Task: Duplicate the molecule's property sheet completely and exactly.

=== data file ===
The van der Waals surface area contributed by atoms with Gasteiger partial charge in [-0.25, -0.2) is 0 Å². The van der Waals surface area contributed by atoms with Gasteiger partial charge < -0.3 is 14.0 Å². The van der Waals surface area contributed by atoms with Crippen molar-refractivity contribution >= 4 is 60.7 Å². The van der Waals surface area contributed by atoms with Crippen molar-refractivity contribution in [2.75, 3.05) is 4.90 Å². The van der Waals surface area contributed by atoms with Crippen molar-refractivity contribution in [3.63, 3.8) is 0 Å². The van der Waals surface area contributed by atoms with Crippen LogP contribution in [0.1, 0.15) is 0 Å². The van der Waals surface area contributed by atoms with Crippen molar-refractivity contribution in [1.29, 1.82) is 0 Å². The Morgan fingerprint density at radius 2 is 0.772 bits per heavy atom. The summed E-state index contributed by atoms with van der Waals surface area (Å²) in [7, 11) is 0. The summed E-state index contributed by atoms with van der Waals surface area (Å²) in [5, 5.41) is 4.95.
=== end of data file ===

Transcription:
The van der Waals surface area contributed by atoms with Gasteiger partial charge in [-0.25, -0.2) is 0 Å². The van der Waals surface area contributed by atoms with Gasteiger partial charge < -0.3 is 14.0 Å². The van der Waals surface area contributed by atoms with Crippen molar-refractivity contribution >= 4 is 60.7 Å². The van der Waals surface area contributed by atoms with Crippen molar-refractivity contribution in [2.75, 3.05) is 4.90 Å². The van der Waals surface area contributed by atoms with Crippen molar-refractivity contribution in [3.63, 3.8) is 0 Å². The van der Waals surface area contributed by atoms with Crippen LogP contribution in [0.1, 0.15) is 0 Å². The van der Waals surface area contributed by atoms with Crippen molar-refractivity contribution in [1.29, 1.82) is 0 Å². The Morgan fingerprint density at radius 2 is 0.772 bits per heavy atom. The summed E-state index contributed by atoms with van der Waals surface area (Å²) in [7, 11) is 0. The summed E-state index contributed by atoms with van der Waals surface area (Å²) in [5, 5.41) is 4.95.